These pics are from my one time skiing Kettle Peak on March 1, 2007 with one of my first ski touring role models. But first, thanks to Jamie Schectman for showing me my first East Side ski trip or two from Tahoe in 1996. He introduced Jessie Hendricks and I to Jim Harper (in all these pics), who was 10 years ahead of us learning the ski tours around Mammoth and Tioga. He showed us that if you just get up really early and start walking….and you’ll get to the top of a sick backcountry peak to glide down where there are no tracks in sight. I had been backcountry skiing for 2 years in Tahoe, but we were “track crossers” and not aware of the vert we could knock out. I saw Jim walking with the skis over the shoulder, In the pack, sliding along in front of him while booting, ski cramponing, boot cramponing, and basically just reeling in these summits where the weakness lied in the terrain. No big deal! Ski 6 grand of corn snow back to the car and do it again the next morning. Usually by himself, until we invaded his little quiet time away from hectic and bustling Mono City.
I enjoyed this day taking Jim to terrain I knew well where he trusted me enough to join and not bother asking questions, like I had 10 years earlier with him. Knowing Jim can go any distance and any speed, I picked out Kettle Peak. I knew this tick list peak for me would provide less bang for the buck and he wouldn’t even notice. Just another day skiing in the mountains for Jim. Getting to Kettle involves some flat miles in Big Slide Canyon, and some more lower angle slopes climbing Little Slide Canyon to the base of the Hulk. I think many people go ski Kettle these days just to look at the Hulk rock climbs from below and up slope. You will park at the end of Twin Lakes Rd, 13 miles from Bridgeport. Head north through the campground meadow. We barely had enough snow and walked some trail on the way back. Big Slide Canyon doesn’t always have snow at all, and loses it in early spring. I’ve also liked the kicker skins to help me fly through a few miles like this faster with very little weight penalty and skin drag. If you get to the campground and there is no snow in sight for a few hundred vert, don’t bother with Kettle or anything in that direction unless you want to walk with skis on pack for hours. Instead, go for Matterhorn and move camp to higher trailheads the next day.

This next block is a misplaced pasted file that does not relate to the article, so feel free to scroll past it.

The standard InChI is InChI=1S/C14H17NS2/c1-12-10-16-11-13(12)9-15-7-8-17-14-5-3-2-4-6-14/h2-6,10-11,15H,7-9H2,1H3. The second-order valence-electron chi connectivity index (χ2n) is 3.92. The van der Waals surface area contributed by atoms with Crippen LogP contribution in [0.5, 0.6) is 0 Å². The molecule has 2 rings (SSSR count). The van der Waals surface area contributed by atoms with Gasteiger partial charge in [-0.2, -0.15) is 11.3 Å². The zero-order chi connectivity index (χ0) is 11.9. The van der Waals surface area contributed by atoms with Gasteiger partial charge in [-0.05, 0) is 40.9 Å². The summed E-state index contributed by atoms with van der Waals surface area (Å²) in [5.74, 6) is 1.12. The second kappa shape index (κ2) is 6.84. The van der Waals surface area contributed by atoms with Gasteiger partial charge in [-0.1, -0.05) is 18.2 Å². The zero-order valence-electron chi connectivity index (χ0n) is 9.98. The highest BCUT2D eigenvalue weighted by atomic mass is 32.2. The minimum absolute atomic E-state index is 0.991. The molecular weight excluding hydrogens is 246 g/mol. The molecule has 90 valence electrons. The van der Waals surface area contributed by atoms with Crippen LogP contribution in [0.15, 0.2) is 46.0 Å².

Kettle Peak is pretty steep and on it’s south side where you are probably going to ski the summit bowl and couloir below it. Talk about a “terrain trap” if there the snow layers fail up there. That was another reason why I choose this peak, as it hadn’t snowed in awhile. You can actually expect to find powder in these kettle peak chutes as much as corn, with the high rock walls and general cold temps in this area during winter. There is narrow and steeper south facing couloir next door and up little slide canyon a bit which may lead to the summit or be droppable from the summit, I haven’t skied it but it’s been done many times at this point. I haven’t skied the north slopes yet down to Barney Lake. I’ll need a partner like Jim to go get that one, as you would end up committing to even MORE flat miles of valley travel on return. I think it’s about 4 miles of flat beautiful Big Slide Canyon striding to get to the mouth of Little Slide Canyon, where you see Kettle Peak finally and start the uphill. But hey, you can go check out the Hulk! And you can climb a sweet peak your friends probably haven’t done yet, perched right in the middle of about 10 other amazing ski mountaineering objectives for you to drool over.
The other peaks I have enjoyed skiing from summit to the car in this Northern Sawtooths Zone are Victoria, Hunewill, Crown, Mt. Walt, and Eocene. Geeze…then there is Matterhorn, Twin Peaks, Crater Crest, Monument, and Glacier Col also accessed from the same parking. I keep looking at what cabins are for sale back here, but they don’t come up. Fishing is just too popular here. And they aren’t cheap. Oh well, I don’t want to spread my skiing out more than just Bridgeport anyway. And my Truck Camper bed is as luxurious as can be.